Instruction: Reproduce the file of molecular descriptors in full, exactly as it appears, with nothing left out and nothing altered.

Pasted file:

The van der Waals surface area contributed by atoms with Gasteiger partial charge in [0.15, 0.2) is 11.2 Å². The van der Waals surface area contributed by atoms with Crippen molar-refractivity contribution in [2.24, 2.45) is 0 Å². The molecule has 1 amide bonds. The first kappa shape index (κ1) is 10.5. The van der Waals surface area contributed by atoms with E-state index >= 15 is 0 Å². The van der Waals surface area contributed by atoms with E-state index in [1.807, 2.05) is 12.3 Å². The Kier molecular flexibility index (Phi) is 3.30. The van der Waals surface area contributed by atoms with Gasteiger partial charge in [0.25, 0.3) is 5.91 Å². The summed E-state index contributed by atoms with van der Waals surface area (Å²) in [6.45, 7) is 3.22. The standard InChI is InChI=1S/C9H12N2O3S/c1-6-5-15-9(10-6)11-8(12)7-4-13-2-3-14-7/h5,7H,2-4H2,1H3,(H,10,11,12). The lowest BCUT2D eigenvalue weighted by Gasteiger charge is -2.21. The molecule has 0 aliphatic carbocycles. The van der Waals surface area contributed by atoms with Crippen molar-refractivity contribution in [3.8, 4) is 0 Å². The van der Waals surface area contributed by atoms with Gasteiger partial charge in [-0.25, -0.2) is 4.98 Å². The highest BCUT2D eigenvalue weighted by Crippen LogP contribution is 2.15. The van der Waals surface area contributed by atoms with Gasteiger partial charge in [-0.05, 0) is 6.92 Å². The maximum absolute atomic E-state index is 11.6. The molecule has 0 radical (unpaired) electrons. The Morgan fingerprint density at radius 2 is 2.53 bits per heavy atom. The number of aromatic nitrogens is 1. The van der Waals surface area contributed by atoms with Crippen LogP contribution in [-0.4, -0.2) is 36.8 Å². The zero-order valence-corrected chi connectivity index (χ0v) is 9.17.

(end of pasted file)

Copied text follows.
The van der Waals surface area contributed by atoms with Gasteiger partial charge in [0.15, 0.2) is 11.2 Å². The van der Waals surface area contributed by atoms with Crippen molar-refractivity contribution in [2.24, 2.45) is 0 Å². The molecule has 1 amide bonds. The first kappa shape index (κ1) is 10.5. The van der Waals surface area contributed by atoms with E-state index >= 15 is 0 Å². The van der Waals surface area contributed by atoms with E-state index in [1.807, 2.05) is 12.3 Å². The Kier molecular flexibility index (Phi) is 3.30. The van der Waals surface area contributed by atoms with Gasteiger partial charge in [0.25, 0.3) is 5.91 Å². The summed E-state index contributed by atoms with van der Waals surface area (Å²) in [6.45, 7) is 3.22. The standard InChI is InChI=1S/C9H12N2O3S/c1-6-5-15-9(10-6)11-8(12)7-4-13-2-3-14-7/h5,7H,2-4H2,1H3,(H,10,11,12). The lowest BCUT2D eigenvalue weighted by Gasteiger charge is -2.21. The molecule has 0 aliphatic carbocycles. The van der Waals surface area contributed by atoms with Crippen molar-refractivity contribution in [3.8, 4) is 0 Å². The van der Waals surface area contributed by atoms with Gasteiger partial charge in [-0.25, -0.2) is 4.98 Å². The highest BCUT2D eigenvalue weighted by Crippen LogP contribution is 2.15. The van der Waals surface area contributed by atoms with Gasteiger partial charge in [-0.05, 0) is 6.92 Å². The maximum absolute atomic E-state index is 11.6. The molecule has 0 radical (unpaired) electrons. The Morgan fingerprint density at radius 2 is 2.53 bits per heavy atom. The number of aromatic nitrogens is 1. The van der Waals surface area contributed by atoms with Crippen LogP contribution in [-0.4, -0.2) is 36.8 Å². The zero-order valence-corrected chi connectivity index (χ0v) is 9.17.